The hours and days after my first baby was born were a blur of shock and tears and frustration. He and I were healthy, which was a blessing, but no matter what I did, I could not get him to breastfeed. He just wouldn’t open his mouth to latch on at all. It broke my heart and stressed me the heck out.
By the time my second baby was born, I was not only a more experienced breastfeeding mom (we finally did get my first baby to latch, after many tears and struggles), but I was a board certified lactation consultant (IBCLC) by then. Armed with experience and information, I was determined to have a better breastfeeding initiation experience this time.
One of the things that I think made it difficult the first time is that soon after my baby was born, he was whisked off to be bathed, examined, and given his Vitamin K shot. When it was time to prepare for my second baby’s birth, I had read all about the magic of the first hour after birth, and how babies are actually primed to breastfeed then.
I had even seen videos of babies doing the “breast crawl” after birth, where they literally scooted and crawled up to the breast, found it, and latched on – all by themselves.
I planned to do just that this time, and my midwives agreed that as long as the baby and I were healthy and well, he would have at least an hour to hang out on my chest before any bathing or tests were done.
Thankfully, after a quick and intense birth, my baby came out raring to go. We placed his slippery little self on my chest and waited. At first, he kind of just hung out there sniffing around, taking a few licks, and sort of just checking out the territory. Then, about 20 minutes later, I felt his little foot press into me and he started army-crawling up to my nipple, pecking around like a tiny little sparrow.
And then … he latched himself right on.
It was nothing short of a miracle as far as I was concerned. And it was really healing after my first experience. That kid never had any trouble latching on after that.
If at all possible, I encourage all new moms to try the breast crawl. Baring unforeseen medical conditions, almost all babies are capable of doing it, and it can be done whether full-time breastfeeding is your goal or not. It’s just a super cool experience – a great way to bond, initiate breastfeeding, and it’s empowering to see what your body and your baby can do.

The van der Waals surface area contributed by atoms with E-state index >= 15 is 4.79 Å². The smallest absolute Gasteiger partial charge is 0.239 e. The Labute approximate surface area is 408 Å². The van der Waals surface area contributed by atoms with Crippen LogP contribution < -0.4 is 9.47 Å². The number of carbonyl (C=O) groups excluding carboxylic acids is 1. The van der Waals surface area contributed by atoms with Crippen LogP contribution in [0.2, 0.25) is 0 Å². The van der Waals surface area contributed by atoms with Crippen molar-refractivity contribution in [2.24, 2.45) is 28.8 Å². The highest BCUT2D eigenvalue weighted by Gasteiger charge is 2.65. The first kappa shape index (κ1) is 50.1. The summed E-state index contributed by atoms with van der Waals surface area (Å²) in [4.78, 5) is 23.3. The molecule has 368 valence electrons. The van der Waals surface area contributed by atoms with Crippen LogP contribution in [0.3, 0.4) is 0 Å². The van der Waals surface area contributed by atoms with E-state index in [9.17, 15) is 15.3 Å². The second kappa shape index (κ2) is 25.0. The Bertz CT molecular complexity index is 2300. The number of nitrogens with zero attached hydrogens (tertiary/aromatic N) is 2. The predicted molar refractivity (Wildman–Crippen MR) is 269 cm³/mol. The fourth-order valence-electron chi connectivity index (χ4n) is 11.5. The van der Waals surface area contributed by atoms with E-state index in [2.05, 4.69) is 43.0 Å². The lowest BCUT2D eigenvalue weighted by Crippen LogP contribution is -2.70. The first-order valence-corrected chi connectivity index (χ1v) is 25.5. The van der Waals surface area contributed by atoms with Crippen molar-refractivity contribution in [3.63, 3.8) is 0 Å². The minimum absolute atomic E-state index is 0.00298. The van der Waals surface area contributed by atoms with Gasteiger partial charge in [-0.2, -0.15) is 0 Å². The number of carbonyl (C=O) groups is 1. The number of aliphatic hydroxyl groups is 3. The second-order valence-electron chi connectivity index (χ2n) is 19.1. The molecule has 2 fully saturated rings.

How does the breast crawl work? Experts believe that babies are born with instincts they can tap into during that first hour after birth – and that these instincts help orchestrate the whole amazing phenomenon.
“All newborns, when placed on the mother’s abdomen soon after birth, have the ability to crawl to their mother’s breast and begin feeding on their own,” explains Vidya Kulkarni in an article for UNICEF. “The phenomenon is proving to be a breakthrough in overcoming commonly encountered problems in early breastfeeding.”
Breastcrawl.org describes newborns as being programmed like a computer with instructions to find the breast.
“It appears that young humans, like other baby mammals, know how to find their mother’s breast,” Breastcrawl.org explains. “The Breast Crawl is associated with a variety of sensory, central, motor and neuro-endocrine components, all directly or indirectly helping the baby to move and facilitate her survival in the new world.”
A newborn’s sense of smell, taste, and vision work in concert to locate the boob, they explain, and in general it takes newborn about 30-60 minutes for the whole she-bang to occur (so you have to be patient!). Moms can help their babies along if they feel compelled to. There are no real rules for how it should be done, only that your baby stays skin-to-skin with you, uninterrupted, right after birth.
In addition to increasing breastfeeding initiation rates, UNICEF says that allowing your baby to do the breast crawl encourages mother-infant bonding as well as a few other awesome benefits.
“It helps to keep the baby warm,” Dr. Gangal tells UNICEF. “The baby starts getting colostrums [first milk], which have high concentration of antibodies. This offers protection against infections and is important for the baby’s survival.”
“Mothers are benefited as well,” Dr. Gangal adds. “Breast crawl helps uterine contraction and faster expulsion of the placenta, reduces maternal blood loss and prevents anaemia.”
How freaking cool is all of this?
But you’ve got to see it to believe it. Check out this video which shows the incredible breast crawl in action. Warning: video may cause your ovaries to burst.
Does this just make you want to go out and have another baby just to get the do the breast crawl? (Just me?). Of course, remember that if you don’t want to do it, or you aren’t able for any reason, you and your baby will be just fine. Obviously. And although babies are most primed to do it in the first hour after birth, I’ve seen newborns do it at all ages when placed belly-to-belly/skin-to-skin with their moms.
So if you willing and able to do it, I say go for it. It’s truly incredible, and you’ll remember the experience for the rest of your life.